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The Causal Power of Social Structures: Emergence, Structure and Agency

Elder-Vass, Dave
Cambridge University Press: Cambridge, 2010
ISBN 9780521194457 (pb)

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Reviewed by Keith Sawyer, Washington University in St. Louis

Cover of book This is a well-written book that describes the central question facing sociologists with admirable clarity: "Are they to be concerned with explaining social phenomena purely in terms of the contributions of individuals, or are there characteristically social forces that affect social phenomena?" (p. 3). I should start with full disclosure: This question is the same one I address in my 2005 book, also with Cambridge, called Social emergence: Societies as complex systems (see Sawyer 2005). And just as I do, Elder-Vass homes in on emergence as the best way to address the question. So I was delighted to be asked to review his book, and I welcome this contribution to sociological theory.

Elder-Vass's answer to the question is grounded in a distinctly British debate between structurationists (primarily Anthony Giddens) and "post-structurationists" including the critical realists Roy Bhaskar and Margaret Archer (Archer provided a back-cover endorsement for the book). His book is presented as an extension of previous writings by these critical realists (p. 4). Elder-Vass argues that an entity has emergence if it has "a causal impact that is not just the sum of the impacts its parts would have if they were not organized into this kind of whole" (p. 5), and he calls his position the "relational" theory of emergence. In a nutshell, this is the claim that "Emergent powers only exist when the parts concerned are organised into the type of whole that has these powers and hence they are powers of the whole and not of the parts" (p. 6). His position is compatible with social mechanist accounts (e.g., Hedström 2005), although he does not engage with that literature. Social mechanists also argue that sociologists should "identify the entities that possess [emergent causal powers] and the mechanisms that produce them" (pp. 8-9). This book is meant to extend Archer's work by identifying these entities and mechanisms (in Chapters 6, 7, and 8).

After the introductory summary chapter, the book is organized into two main parts. Chapters 2 and 3 present a theory of emergence that is meant to apply to all levels of reality; it equally applies to the causal powers of molecules, cells, and social entities. Chapters 5 through 8 apply this theory to the social world, and Chapter 4 provides a bridge between the two parts. I agree with Elder-Vass in his introduction when he states that a reader pretty much has to read the whole book, from front to back, to make sense of it (p. 9).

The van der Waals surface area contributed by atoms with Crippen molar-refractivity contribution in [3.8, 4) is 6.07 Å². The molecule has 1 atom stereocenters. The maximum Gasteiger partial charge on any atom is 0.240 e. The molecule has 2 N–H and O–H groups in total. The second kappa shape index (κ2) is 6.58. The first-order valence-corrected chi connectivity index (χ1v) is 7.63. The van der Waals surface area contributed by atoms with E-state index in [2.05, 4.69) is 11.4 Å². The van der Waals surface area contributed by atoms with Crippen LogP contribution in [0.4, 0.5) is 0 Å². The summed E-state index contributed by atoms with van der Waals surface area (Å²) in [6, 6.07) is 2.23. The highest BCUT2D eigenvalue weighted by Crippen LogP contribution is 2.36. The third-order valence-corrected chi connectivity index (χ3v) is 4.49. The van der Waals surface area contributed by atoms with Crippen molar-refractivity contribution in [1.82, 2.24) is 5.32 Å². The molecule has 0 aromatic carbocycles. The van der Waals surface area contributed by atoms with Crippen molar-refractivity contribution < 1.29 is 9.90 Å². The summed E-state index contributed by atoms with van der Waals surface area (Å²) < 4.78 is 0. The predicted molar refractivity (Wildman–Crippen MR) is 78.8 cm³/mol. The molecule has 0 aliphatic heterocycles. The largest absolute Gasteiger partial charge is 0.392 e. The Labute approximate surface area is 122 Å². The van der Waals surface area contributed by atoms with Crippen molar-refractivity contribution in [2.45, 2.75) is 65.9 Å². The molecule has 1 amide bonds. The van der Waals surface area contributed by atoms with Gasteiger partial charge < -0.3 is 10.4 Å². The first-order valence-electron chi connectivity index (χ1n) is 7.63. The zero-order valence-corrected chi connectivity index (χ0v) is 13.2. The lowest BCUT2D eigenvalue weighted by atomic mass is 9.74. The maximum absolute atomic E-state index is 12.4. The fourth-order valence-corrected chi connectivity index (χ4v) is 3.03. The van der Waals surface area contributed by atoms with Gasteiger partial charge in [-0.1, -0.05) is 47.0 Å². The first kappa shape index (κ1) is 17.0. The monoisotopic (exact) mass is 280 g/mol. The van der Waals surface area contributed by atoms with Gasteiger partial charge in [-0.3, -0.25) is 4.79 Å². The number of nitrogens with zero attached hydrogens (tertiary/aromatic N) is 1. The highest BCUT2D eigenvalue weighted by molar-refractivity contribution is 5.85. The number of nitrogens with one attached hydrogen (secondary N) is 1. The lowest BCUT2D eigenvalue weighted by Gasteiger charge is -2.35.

Although the book is well written and it identifies the core issues, ultimately it does not satisfy its goal of arguing that social structures have causal power, in a way that is different from methodological individualist accounts. Elder-Vass does not adequately clarify how his position differs from the methodological individualists. His main point is that complex structures possess causal power because their causal effects would not exist if those parts were not organized into that complex structure (e.g., p. 17). But that is what methodological individualists also believe; rational choice theorists and social mechanists - who are uniformly methodological individualists - also accept this definition of an emergent property, and they conclude it means that the higher level entity has no autonomous causal power.

Elder-Vass realizes that his account is dangerously similar to that of reductionists like Jaegwon Kim (p. 24), but then he claims that explanatory reduction (which he advocates) does not entail eliminative reduction: "any explanation that depends upon both the properties of its parts and upon the characteristic way that they are related ... is in effect an explanation in terms of the higher-level entity" (p. 26). But this is exactly how methodological individualists and social mechanists develop social explanations, and they argue that there is no autonomous causal power associated with the higher level entity. Ultimately, the book does not provide an argument against the methodological individualist or reductionist positions.

The solution would be for Elder-Vass to engage more directly with the reductionists. This book does not devote much energy to the presentation of Kim's position, his rejection of emergentism, and why he argues that the higher level cannot have autonomous causal powers (e.g., Kim 1999). Other philosophers have similarly critiqued higher-level causation with arguments about "causal overdetermination" or "causal dualism" (Loar 1992; Sober 1999) and they are not mentioned here. Elder-Vass likewise should engage more substantially with the arguments of the methodological individualists and the social mechanists, and more carefully distinguish his own position from theirs.

* References

HEDSTRÖM, P (2005) Dissecting the Social: On the Principles of Analytic Sociology. Cambridge, UK: Cambridge University Press.

KIM, J (1999) Making Sense of Emergence. Philosophical Studies 95 (1-2), pp. 3-36

LOAR, B (1992) 'Elimination Versus Non-Reductive Physicalism.' In Charles, D. and Lennon, K. (Eds.), Reduction, Explanation, and Realism. Oxford: Clarendon Press

SAWYER, RK (2005) Social Emergence: Societies as Complex Systems. New York: Cambridge University Press

SOBER, E (1999) Physicalism from a Probabilistic Point of View. Philosophical Studies 95 (1-2), pp. 135-174


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